Australia’s trade balance jumped back in the black in November, logging the first surplus seen since March 2014.
According to the ABS, a surplus of $1.243 billion was reported in seasonally adjusted terms, well above the $500 million deficit that had been expected by economists.
It was the largest surplus recorded since February 2014, and followed a run of 31 consecutive monthly deficit.
The ABS said that the value of exports jumped by 8% to $30.083 billion while import values were flat, coming in at $28.84 billion.
On the export side of the ledger, the value of non-rural goods surged by $2.322 billion, driven by a sharp increase in the value of Australia’s commodity exports.
Exports of coal, coke and briquettes jumped by $923 million, a mammoth increase of 26% on the levels of month earlier. Exports of metal ores and minerals — largely iron ore — also bounced, rising by $687 million, or 11%, from October.
Those gains were mirrored by exports of other mineral fuels, dominated by LNG, which increased by $130 million during the month.
Importantly, the lift in the value of these exports was driven by both higher prices and volumes.
Further contributing to the surge in export values, those for rural goods also soared, jumping by $588 million from a month earlier.
The ABS said exports of oil seeds and oleaginous fruits increased by $253 million, marginally topping those for vegetables and fruit which rose by a smaller $235 million.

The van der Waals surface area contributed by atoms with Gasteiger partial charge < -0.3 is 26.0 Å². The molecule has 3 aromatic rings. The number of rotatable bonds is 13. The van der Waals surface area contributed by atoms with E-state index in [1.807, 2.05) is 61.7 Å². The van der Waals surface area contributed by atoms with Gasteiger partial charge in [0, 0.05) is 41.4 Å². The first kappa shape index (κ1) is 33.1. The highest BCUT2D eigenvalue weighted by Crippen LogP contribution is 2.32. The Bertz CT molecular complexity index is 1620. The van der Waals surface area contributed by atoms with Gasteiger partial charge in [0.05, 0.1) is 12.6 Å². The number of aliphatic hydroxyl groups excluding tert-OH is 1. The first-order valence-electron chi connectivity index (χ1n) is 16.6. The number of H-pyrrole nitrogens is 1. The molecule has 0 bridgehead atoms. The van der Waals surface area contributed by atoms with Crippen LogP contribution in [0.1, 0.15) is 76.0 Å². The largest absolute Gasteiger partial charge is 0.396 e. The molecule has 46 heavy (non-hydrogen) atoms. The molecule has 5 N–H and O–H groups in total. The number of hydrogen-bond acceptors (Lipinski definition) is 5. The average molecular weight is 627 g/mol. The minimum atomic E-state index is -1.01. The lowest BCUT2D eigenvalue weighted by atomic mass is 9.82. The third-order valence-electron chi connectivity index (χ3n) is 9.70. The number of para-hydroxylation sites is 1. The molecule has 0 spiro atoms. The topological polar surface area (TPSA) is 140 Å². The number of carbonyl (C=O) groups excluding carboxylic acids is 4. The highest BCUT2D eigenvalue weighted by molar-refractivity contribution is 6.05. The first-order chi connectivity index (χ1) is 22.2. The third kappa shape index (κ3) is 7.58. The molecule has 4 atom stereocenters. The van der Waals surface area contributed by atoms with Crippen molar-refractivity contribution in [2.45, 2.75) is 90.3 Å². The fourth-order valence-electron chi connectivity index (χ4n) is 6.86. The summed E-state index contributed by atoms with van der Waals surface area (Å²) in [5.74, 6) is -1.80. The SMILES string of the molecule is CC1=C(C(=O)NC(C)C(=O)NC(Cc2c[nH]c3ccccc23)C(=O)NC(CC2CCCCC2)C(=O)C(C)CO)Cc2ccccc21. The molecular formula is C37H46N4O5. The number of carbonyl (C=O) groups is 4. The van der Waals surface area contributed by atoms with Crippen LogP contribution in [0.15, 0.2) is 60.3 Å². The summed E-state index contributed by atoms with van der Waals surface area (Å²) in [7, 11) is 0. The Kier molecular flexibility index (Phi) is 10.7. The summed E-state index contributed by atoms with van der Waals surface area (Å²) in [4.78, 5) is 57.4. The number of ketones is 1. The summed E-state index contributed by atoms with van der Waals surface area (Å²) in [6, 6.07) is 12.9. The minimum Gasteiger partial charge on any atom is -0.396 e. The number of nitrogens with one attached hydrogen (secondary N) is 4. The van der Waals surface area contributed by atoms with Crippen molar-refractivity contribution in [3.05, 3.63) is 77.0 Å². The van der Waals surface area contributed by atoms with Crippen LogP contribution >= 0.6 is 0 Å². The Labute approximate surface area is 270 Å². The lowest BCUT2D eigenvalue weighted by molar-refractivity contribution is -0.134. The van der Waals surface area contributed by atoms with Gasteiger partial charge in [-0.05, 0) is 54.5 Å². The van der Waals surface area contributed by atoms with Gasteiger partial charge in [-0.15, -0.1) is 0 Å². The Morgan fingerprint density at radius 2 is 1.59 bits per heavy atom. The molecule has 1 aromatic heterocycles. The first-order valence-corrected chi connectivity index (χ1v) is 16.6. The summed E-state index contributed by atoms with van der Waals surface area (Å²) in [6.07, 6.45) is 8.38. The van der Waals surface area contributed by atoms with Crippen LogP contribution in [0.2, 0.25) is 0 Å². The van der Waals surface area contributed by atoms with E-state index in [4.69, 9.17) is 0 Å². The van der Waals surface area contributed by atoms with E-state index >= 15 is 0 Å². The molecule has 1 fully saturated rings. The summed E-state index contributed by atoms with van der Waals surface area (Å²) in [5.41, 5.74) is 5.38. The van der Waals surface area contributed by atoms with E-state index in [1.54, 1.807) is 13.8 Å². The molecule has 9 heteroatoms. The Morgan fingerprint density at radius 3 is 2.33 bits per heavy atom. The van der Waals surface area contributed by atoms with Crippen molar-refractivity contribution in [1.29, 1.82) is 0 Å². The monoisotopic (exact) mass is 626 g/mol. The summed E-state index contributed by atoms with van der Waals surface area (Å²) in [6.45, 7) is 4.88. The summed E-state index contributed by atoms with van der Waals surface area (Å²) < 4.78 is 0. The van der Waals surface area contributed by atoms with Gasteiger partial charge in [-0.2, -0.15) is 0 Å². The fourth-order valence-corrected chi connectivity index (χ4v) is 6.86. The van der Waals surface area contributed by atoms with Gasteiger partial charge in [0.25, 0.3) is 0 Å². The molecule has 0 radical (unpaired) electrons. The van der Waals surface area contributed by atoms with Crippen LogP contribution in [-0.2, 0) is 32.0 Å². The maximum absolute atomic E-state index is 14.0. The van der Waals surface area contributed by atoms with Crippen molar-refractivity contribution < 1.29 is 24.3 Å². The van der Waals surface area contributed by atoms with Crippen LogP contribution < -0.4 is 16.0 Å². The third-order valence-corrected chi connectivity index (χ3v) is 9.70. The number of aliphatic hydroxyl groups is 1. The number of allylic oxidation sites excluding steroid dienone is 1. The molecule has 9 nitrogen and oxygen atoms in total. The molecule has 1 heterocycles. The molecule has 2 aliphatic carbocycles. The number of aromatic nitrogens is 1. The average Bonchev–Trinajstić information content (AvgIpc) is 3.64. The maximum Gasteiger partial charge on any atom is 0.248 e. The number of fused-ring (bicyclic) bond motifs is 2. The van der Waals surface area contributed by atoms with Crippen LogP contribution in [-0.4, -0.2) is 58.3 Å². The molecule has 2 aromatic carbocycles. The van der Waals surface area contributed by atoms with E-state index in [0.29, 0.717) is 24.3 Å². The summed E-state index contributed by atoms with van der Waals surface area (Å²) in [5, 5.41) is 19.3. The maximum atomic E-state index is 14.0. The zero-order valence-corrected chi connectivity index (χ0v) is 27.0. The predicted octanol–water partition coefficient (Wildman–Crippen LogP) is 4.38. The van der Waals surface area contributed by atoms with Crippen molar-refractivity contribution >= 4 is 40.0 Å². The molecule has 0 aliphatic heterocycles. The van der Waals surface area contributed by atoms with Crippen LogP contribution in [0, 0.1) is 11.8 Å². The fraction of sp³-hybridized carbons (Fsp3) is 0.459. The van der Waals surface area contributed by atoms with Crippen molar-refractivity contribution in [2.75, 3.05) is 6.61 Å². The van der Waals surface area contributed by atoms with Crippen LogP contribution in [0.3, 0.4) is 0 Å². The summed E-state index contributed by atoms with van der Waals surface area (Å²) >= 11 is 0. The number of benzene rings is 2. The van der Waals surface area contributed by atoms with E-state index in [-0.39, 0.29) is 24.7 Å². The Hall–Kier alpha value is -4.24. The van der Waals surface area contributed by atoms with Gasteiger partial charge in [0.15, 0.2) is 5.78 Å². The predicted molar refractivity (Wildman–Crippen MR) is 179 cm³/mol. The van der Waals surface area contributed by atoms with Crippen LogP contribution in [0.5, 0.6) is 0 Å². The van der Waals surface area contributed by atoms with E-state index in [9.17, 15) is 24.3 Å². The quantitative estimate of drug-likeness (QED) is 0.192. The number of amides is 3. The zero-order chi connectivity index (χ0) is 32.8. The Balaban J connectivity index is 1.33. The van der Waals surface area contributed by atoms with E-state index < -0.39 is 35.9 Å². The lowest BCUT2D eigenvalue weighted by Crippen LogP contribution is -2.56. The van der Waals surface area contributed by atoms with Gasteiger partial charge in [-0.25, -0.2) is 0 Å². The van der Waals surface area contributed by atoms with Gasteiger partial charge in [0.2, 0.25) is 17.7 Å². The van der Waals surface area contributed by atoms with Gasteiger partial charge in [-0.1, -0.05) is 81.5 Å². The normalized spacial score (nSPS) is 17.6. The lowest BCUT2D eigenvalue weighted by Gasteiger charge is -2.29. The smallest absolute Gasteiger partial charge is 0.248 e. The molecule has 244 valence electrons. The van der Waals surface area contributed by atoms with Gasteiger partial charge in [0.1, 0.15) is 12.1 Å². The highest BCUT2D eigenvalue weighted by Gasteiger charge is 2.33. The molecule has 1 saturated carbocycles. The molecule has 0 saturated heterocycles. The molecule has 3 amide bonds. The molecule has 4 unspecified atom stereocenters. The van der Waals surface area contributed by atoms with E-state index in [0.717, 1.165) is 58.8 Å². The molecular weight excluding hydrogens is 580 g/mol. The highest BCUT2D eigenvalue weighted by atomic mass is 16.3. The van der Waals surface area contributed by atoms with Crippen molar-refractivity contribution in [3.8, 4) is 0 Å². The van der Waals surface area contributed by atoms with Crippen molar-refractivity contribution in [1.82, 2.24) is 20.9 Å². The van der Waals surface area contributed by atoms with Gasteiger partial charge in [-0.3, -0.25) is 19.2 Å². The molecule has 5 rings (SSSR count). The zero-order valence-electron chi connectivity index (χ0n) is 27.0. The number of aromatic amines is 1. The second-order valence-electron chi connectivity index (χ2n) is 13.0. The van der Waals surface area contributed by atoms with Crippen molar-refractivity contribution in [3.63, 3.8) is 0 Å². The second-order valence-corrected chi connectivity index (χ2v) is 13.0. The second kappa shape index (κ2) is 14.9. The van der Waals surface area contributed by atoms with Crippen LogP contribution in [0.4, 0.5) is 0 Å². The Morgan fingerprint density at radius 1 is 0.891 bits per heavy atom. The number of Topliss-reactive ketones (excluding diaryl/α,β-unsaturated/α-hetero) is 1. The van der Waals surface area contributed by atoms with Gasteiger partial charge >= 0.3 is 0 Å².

Exports of meat and meat preparations also jumped, increasing by $172 million from October.
Partially offsetting those increases, the value of non-monetary gold exports fell by $305 million.
The value of services credits rose by $29 million.
On the other side of the trade ledger, the value of imports dipped by $40 million, led by declines in the value of capital and consumption goods of $137 million and $33 million respectively.
Those declines were partially offset by a bounce in the value of intermediate and other merchandise goods and non-monetary gold imports of $99 million and $17 million respectively.
The value of services imports rose by $15 million.
This table from the ABS shows the recent trend in Australia’s trade performance in seasonally adjusted terms.
Despite coming in well above expectations, there has been little to no reaction to the trade report, an outcome that may be due higher commodity prices, and it’s impact on Australia’s trade balance, being fully priced into financial markets.
Spot prices for many of Australia’s key commodity exports had been rallying hard since the middle of the year, suggesting that it was only a matter of when, not if, a trade surplus would be recorded.